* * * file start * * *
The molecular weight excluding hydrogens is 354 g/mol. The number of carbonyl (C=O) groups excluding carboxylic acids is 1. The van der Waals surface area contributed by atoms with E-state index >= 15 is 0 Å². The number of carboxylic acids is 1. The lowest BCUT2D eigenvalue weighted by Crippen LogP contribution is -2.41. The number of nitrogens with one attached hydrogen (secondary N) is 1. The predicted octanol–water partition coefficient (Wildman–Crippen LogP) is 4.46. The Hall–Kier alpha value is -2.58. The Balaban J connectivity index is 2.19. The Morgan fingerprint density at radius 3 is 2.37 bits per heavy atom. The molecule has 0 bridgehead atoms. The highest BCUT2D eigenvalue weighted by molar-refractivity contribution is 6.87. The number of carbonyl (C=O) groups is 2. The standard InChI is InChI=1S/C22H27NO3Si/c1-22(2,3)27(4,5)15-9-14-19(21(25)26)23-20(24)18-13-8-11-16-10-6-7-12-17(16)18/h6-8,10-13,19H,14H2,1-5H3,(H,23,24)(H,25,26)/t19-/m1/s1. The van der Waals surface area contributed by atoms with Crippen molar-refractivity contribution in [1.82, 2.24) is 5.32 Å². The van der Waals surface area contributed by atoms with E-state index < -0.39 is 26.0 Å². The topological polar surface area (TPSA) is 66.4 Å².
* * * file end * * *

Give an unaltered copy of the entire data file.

The molecular weight excluding hydrogens is 354 g/mol. The number of carbonyl (C=O) groups excluding carboxylic acids is 1. The van der Waals surface area contributed by atoms with E-state index >= 15 is 0 Å². The number of carboxylic acids is 1. The lowest BCUT2D eigenvalue weighted by Crippen LogP contribution is -2.41. The number of nitrogens with one attached hydrogen (secondary N) is 1. The predicted octanol–water partition coefficient (Wildman–Crippen LogP) is 4.46. The Hall–Kier alpha value is -2.58. The Balaban J connectivity index is 2.19. The Morgan fingerprint density at radius 3 is 2.37 bits per heavy atom. The molecule has 0 bridgehead atoms. The highest BCUT2D eigenvalue weighted by molar-refractivity contribution is 6.87. The number of carbonyl (C=O) groups is 2. The standard InChI is InChI=1S/C22H27NO3Si/c1-22(2,3)27(4,5)15-9-14-19(21(25)26)23-20(24)18-13-8-11-16-10-6-7-12-17(16)18/h6-8,10-13,19H,14H2,1-5H3,(H,23,24)(H,25,26)/t19-/m1/s1. The van der Waals surface area contributed by atoms with Crippen molar-refractivity contribution in [1.82, 2.24) is 5.32 Å². The van der Waals surface area contributed by atoms with E-state index < -0.39 is 26.0 Å². The topological polar surface area (TPSA) is 66.4 Å².